First of all, belated Happy New Year and ¡feliz año nuevo! to all Caravana de recuerdos regulars, new visitors, lurkers, and anonymous spammers in that order. Although I was just patting myself on the back for my lack of reading obligations this year (I'm kind of pro-apathy these days), it suddenly occurred to me that it might be nice to have some reading/writing company for the following six BIG DEAL ICONIC RUSSIAN NOVELS I have lined up for the year. For the record, the list is comprised of two rereads of books (Dead Souls and The Master and Margarita) I last read eons ago and four crucial de-Humiliations in waiting. In any event, anybody interested in joining me for a group read of one or more of the titles? If so, please note that I plan on posting about each work during the last three days of the months listed and will link to others' posts at that time. Whether you intend to read along or not, it'd be great to have you join me for the discussions or suggest alternate novels that I should have picked instead.* I, embarrassingly, have almost no grounding in Russian literature whatsoever.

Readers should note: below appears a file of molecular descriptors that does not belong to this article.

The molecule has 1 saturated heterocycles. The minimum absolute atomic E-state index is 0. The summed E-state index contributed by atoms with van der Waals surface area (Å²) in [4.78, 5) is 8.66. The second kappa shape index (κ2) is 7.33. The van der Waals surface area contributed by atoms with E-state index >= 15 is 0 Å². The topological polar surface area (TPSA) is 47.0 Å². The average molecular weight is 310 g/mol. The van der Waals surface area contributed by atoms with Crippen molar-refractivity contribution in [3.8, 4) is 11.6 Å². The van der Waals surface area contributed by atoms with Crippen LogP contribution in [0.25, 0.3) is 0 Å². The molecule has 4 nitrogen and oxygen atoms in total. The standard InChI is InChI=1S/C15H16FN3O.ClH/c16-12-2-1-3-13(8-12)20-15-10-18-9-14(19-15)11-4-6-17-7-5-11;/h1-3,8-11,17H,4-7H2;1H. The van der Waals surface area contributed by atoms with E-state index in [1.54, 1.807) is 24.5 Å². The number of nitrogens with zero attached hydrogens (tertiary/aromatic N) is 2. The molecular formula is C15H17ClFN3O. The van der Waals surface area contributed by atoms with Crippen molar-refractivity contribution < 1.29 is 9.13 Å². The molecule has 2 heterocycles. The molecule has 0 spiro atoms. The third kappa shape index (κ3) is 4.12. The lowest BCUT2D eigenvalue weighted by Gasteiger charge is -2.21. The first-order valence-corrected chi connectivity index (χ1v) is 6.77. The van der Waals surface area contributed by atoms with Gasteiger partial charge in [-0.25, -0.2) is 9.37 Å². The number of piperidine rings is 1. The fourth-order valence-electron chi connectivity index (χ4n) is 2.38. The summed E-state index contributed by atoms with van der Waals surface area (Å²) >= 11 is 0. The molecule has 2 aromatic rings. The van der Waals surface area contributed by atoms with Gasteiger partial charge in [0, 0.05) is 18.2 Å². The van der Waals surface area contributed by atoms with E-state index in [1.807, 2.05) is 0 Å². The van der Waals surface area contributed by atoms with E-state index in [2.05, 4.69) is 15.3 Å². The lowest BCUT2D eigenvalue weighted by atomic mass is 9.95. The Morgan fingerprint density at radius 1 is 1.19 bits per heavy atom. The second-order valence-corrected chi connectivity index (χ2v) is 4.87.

*Given that almost all of these are obvious titles even for Russian lit beginners, I encourage those who would prefer to read something different to challenge me to a) read any other comparably complex Russian work of your choice with you (note: Dostoevsky's 1880 The Brothers Karamazov and Bely's 1913 Petersburg are just two among many that are calling my name), or b) watch any Russian movie of your choice with you in one of the non-group read months during 2013. We can work out the details later, natch. Also, extra special thanks to Dwight from A Common Reader for lending me his copy of the BBC's audio adaptation of the Grossman novel. That, in addition to Dwight's nine posts on Life and Fate, should come in real handy next month.
1. Vasily Grossman's Life and Fate (c. 1960)
end of February
2. Nikolai Gogol's Dead Souls (1842)
end of April
3. Ivan Goncharov's Oblomov (1859)
end of June
4. Leo Tolstoy's Anna Karenina (1877)
end of August
5. Mikhail Bulgakov's The Master and Margarita (c. 1940)
end of October
6. Vladimir Nabokov's Lolita (1955)
end of December